The bridge is 408 meters long and weighed approximately 1,500 metric tons when built. Originally supported by four columns, two more were added in later years to support the weight of heavier rail cars.
In 1930, the U.S. Corps of Engineers was directed to complete an engineering survey of the Tennessee River to determine the feasibility of establishing complete river navigability. The resulting report recommended a series of nine main river dams and several tributary dams to allow for a minimum eight foot channel (standard for barge navigation) from Knoxville to Paducah.
The United States Capitol is among the most symbolically important and architecturally impressive buildings in the nation. Construction of the original Capitol began in 1793, but it has been through several additions and alterations. Over its lifetime, the Capitol building has been built, burnt, rebuilt, extended, and restored.
St. Louis State: MS Zip: Country: USA Website: http://www.asce.org/Project/Union-Station/ Creator: Link, Theodore , Pegram, George
In the early 1900s, Union Station was the hub of passenger railroad traffic in the central United States. It was one of the first stations to serve as a centralized terminal for multiple railroad lines. It originally served 22 rail lines; 13 from the east and nine from the west.
According to oral history, George Washington visited the canal diggings in 1792, and then again in 1794, while he was accompanying troops to suppress the Whiskey Rebellion in Western Pennsylvania.
This majestic viaduct was built during the golden age of railroading. It was at the western end of a major readjustment in grade and alignment of the Erie-Lackawanna Railroad, and had double tracks to carry the trains across the valley of Tunkhannock Creek. The Hallstead cutoff (between Scranton, Pennsylvania and Hallstead, New Jersey) reduced passenger travel time by 20 minutes, and freight travel time by over an hour.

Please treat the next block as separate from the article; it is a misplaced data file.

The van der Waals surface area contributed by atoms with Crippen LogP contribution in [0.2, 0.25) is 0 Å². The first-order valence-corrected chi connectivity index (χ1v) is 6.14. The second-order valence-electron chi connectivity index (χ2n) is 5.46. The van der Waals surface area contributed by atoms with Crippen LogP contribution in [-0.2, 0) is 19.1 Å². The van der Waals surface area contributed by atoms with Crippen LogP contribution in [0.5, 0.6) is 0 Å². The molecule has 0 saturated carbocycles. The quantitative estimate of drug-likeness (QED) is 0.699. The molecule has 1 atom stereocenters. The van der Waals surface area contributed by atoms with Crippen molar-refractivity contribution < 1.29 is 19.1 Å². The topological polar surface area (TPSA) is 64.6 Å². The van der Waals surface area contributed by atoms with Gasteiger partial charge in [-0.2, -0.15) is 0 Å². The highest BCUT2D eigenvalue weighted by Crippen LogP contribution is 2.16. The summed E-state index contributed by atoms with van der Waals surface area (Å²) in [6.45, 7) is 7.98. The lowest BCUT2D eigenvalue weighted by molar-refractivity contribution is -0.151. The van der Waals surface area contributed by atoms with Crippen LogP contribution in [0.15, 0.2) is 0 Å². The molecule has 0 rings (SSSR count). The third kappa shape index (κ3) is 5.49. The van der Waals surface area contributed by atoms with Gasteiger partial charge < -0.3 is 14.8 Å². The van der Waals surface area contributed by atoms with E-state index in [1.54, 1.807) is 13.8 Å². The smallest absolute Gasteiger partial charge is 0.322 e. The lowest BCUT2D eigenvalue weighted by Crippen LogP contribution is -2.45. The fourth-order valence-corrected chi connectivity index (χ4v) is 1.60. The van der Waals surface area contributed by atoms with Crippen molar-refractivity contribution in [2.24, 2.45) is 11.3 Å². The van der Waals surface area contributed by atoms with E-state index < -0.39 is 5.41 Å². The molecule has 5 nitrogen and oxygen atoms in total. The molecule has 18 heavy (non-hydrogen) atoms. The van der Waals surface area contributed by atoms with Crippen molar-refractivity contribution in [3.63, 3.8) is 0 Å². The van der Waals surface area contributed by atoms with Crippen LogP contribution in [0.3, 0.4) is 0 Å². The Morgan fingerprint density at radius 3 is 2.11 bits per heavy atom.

The design of the Bollman Truss Bridge-patented in 1852 and one of the first to use iron exclusively in all essential structural elements-was critical in the rapid expansion of American railroads in the 19th century. Replacing wooden bridges, which were cumbersome to build and vulnerable to decay, the Bollman Truss Bridge could be built relatively quickly and inexpensively, while providing the long-lasting qualities associated with metal. This allowed new rail lines to be built over long distances in a short period of time.
The Borden Base Line is a 39,009.73 feet (7.42 miles ) survey line through the State of Massachusetts. The line was the first project of its kind undertaken in America and its establishment was the key element for Massachusetts pioneering mandate to survey the entire state.
The challenge was to use trigonometrical principles, instead of astronomical observation alone, to provide greater accuracy in surveying large areas.
The Triborough Bridge Project is a three-branched waterway crossing that connects Manhattan, the Bronx, and Queens at a junction of the East River and the Harlem River in New York City. The complex structure includes a suspension bridge from Wards Island to Queens, a vertical lift span from Randall's Island to Manhattan, a fixed span (designed to be convertible to a lift span) across the Bronx Kills, viaducts, and an innovative three-legged roadway interchange.